Dear Roopa: On first receiving your request, I thought you were looking for a dark-in-colour bun or roll recipe, made with dark rye flour. But when you said you wanted to replace your Christmas fruitcake with it, I knew you were in search of something quite different with an unusual name that becomes a little less weird when you know its story.
According to the Oxford Companion to Food, black bun is a Scottish institution and festive cake most often enjoyed at Hogmannay (New Year’s Eve). That book says this baked good has a long and puzzling history, with the name “black bun” only coming into use in the 20th century.
In an 1826 recipe for it by a person named Meg Dods, she called it Scottish Christmas bun. Back then, it was more like a bun, albeit a very large one, made with a yeast dough enhanced with dried fruit, eggs, spices and brandy. That enriched dough was encased in plain dough. In that era, Dods says, it was made by Edinburgh’s best bakers in advance of Christmas, enjoyed locally and also shipped to other parts of the United Kingdom.
Around the same time, another treat, plum cake, was also enjoyed. The Oxford Companion to Food says the term “bun” may have been introduced to avoid confusion with the meaning the Scots had for “cake” as a hard biscuit or cracker, as in oat “cakes.”
As this creation evolved, it became so rich with spices and fruit, the bread dough was replaced with just enough flour and moisteners to hold the fruit together. The fruit mixture was also encased in short crust pastry, rather than another layer of bread dough.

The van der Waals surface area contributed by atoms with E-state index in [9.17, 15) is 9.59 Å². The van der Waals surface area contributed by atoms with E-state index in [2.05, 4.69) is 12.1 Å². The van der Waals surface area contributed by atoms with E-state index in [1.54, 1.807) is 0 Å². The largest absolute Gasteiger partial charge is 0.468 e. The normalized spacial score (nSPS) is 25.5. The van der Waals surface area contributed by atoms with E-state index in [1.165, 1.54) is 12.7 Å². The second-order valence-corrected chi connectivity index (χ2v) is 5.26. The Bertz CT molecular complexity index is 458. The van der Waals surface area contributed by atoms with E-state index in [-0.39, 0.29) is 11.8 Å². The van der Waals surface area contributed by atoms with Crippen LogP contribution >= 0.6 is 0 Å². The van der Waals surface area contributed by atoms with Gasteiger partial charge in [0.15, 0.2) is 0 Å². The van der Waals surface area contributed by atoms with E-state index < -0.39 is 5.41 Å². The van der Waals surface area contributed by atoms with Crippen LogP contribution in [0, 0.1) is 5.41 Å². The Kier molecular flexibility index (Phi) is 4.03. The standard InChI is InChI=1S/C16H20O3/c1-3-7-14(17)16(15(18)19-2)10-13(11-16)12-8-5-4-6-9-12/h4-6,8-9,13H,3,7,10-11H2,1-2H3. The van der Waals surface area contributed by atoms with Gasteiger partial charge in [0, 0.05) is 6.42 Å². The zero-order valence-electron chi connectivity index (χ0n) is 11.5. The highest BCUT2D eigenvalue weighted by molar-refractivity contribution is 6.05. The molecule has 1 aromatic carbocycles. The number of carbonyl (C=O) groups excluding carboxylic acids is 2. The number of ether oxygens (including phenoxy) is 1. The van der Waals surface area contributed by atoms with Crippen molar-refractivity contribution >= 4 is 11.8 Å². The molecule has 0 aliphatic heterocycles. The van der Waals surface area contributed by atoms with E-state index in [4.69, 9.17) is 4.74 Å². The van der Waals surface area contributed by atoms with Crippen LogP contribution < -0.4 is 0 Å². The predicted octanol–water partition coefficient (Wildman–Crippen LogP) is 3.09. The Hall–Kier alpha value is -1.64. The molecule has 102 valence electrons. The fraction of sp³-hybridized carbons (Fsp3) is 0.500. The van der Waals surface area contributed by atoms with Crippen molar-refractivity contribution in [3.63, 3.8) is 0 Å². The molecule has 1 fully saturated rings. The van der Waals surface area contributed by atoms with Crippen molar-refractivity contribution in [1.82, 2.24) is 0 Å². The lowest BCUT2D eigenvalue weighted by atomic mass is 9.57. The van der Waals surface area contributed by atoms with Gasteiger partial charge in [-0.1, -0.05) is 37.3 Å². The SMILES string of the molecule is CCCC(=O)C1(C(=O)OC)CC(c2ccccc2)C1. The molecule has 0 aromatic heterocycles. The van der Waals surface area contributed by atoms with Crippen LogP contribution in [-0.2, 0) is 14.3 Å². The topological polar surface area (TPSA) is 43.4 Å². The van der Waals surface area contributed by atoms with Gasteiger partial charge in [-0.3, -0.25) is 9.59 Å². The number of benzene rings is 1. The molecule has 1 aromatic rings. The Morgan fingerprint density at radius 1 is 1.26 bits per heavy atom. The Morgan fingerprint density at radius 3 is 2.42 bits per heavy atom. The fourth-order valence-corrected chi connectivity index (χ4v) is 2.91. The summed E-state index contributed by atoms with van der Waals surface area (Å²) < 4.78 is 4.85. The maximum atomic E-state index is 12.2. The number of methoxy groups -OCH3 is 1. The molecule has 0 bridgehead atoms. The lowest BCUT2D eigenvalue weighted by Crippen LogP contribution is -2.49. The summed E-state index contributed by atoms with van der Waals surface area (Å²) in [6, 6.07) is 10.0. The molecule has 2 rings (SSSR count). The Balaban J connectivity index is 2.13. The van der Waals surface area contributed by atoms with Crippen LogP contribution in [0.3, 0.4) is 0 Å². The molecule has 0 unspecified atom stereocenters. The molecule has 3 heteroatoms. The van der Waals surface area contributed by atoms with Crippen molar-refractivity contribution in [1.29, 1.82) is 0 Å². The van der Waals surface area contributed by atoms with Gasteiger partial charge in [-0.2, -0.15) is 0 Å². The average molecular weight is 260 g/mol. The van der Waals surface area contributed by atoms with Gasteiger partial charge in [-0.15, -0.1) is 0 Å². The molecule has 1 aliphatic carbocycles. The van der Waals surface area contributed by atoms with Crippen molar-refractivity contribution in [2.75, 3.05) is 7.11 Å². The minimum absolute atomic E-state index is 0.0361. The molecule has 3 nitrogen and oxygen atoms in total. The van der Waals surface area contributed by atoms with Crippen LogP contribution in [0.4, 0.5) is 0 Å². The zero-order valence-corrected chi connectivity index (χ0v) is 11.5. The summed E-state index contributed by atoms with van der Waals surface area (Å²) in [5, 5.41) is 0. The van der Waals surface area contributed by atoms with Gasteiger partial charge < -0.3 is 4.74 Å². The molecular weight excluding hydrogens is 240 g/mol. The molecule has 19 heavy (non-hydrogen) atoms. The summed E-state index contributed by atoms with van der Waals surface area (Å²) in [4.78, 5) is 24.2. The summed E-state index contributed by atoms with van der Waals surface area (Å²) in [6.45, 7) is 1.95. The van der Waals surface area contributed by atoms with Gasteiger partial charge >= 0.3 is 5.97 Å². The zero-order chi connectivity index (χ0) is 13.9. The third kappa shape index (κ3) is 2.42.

Because the filling became so rich with spices and fruit, it also became quite dark in colour. The story goes that famed author Robert Louis Stevenson described it as a “black substance inimical to life” and after that, the name “black bun” came into use.
Today, black bun is still a fruitcake-like mixture sealed in a pastry crust that’s baked in a loaf pan, or cake pan, as I did. Today’s recipe for black bun is one I adapted slightly from one I found in an old Time-Life Foods of the World book called The Cooking of the British Isles.
It, like many other recipes I found for black bun, contains so much dried fruit you wonder how it will all fit into the pan, but it does. Because the fruit mixture is so dense, the black bun takes a while to bake, a total of three hours, with the last 90 minutes at a low 275 F.
When the black bun was baking, the aroma that filled my home was incredible, which made me want to dig into it right after baking, but I knew I shouldn’t.
After baking, the black bun — like fruitcake — should be allowed to mature a while. You do that by tightly wrapping it and letting it stand at room temperature at least a week — or two or three — to allow its flavours to meld into something quite tasty and festive.
For display purposes, in the photo you see a large wedge of the black bun, but a thinner slice would actually make a nice portion served with a good cup of tea or fine glass of Scotch whisky.
Scottish Hogmannay Black Bun
This Scottish-style seasonal baked good sees rich fruitcake baked in a buttery crust. The dense “black bun” takes a while to bake, three hours, plus you need to rest and chill the dough, so factor that in when planning a time to make it.
Preparation time: 40 minutes, plus dough resting and chilling time
Cooking time: 3 hours
Makes: 24 or more servings
For the pastry
1/2 lb. cold butter, cut into 1/4-inch cubes
2 1/2 cups all-purpose flour
1/2 cup ice cold water